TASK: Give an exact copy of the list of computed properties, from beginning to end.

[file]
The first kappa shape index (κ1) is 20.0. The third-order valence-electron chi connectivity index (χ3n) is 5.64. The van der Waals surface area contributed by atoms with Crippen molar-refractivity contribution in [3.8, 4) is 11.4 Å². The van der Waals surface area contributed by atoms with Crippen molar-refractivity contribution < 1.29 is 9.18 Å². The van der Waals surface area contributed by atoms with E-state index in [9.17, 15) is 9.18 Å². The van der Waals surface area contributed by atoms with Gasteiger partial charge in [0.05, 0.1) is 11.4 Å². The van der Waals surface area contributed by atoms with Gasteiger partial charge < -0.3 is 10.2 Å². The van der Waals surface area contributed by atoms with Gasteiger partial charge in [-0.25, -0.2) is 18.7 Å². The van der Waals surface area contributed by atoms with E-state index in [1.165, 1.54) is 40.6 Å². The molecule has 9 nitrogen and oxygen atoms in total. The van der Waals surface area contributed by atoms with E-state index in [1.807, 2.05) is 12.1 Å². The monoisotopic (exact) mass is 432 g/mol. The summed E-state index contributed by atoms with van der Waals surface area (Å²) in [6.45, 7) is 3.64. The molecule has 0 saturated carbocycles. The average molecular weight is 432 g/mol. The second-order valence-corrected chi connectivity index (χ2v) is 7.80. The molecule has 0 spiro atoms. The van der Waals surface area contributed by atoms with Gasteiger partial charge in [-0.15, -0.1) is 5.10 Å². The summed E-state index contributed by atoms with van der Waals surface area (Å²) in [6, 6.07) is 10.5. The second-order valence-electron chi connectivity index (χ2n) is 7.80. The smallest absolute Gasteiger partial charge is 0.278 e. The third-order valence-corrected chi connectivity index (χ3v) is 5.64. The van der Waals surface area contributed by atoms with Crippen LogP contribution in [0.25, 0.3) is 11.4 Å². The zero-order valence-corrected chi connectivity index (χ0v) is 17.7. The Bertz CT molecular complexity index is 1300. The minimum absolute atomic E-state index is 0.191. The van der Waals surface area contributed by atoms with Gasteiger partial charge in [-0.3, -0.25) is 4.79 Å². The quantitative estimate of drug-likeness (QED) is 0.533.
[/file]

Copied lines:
The first kappa shape index (κ1) is 20.0. The third-order valence-electron chi connectivity index (χ3n) is 5.64. The van der Waals surface area contributed by atoms with Crippen molar-refractivity contribution in [3.8, 4) is 11.4 Å². The van der Waals surface area contributed by atoms with Crippen molar-refractivity contribution < 1.29 is 9.18 Å². The van der Waals surface area contributed by atoms with E-state index in [9.17, 15) is 9.18 Å². The van der Waals surface area contributed by atoms with Gasteiger partial charge in [0.05, 0.1) is 11.4 Å². The van der Waals surface area contributed by atoms with Gasteiger partial charge < -0.3 is 10.2 Å². The van der Waals surface area contributed by atoms with Gasteiger partial charge in [-0.25, -0.2) is 18.7 Å². The van der Waals surface area contributed by atoms with E-state index in [1.165, 1.54) is 40.6 Å². The molecule has 9 nitrogen and oxygen atoms in total. The van der Waals surface area contributed by atoms with E-state index in [1.807, 2.05) is 12.1 Å². The monoisotopic (exact) mass is 432 g/mol. The summed E-state index contributed by atoms with van der Waals surface area (Å²) in [6.45, 7) is 3.64. The molecule has 0 saturated carbocycles. The average molecular weight is 432 g/mol. The second-order valence-corrected chi connectivity index (χ2v) is 7.80. The molecule has 0 spiro atoms. The van der Waals surface area contributed by atoms with Gasteiger partial charge in [-0.15, -0.1) is 5.10 Å². The summed E-state index contributed by atoms with van der Waals surface area (Å²) in [6, 6.07) is 10.5. The second-order valence-electron chi connectivity index (χ2n) is 7.80. The smallest absolute Gasteiger partial charge is 0.278 e. The third-order valence-corrected chi connectivity index (χ3v) is 5.64. The van der Waals surface area contributed by atoms with Crippen LogP contribution in [0.25, 0.3) is 11.4 Å². The zero-order valence-corrected chi connectivity index (χ0v) is 17.7. The Bertz CT molecular complexity index is 1300. The minimum absolute atomic E-state index is 0.191. The van der Waals surface area contributed by atoms with Gasteiger partial charge in [-0.3, -0.25) is 4.79 Å². The quantitative estimate of drug-likeness (QED) is 0.533.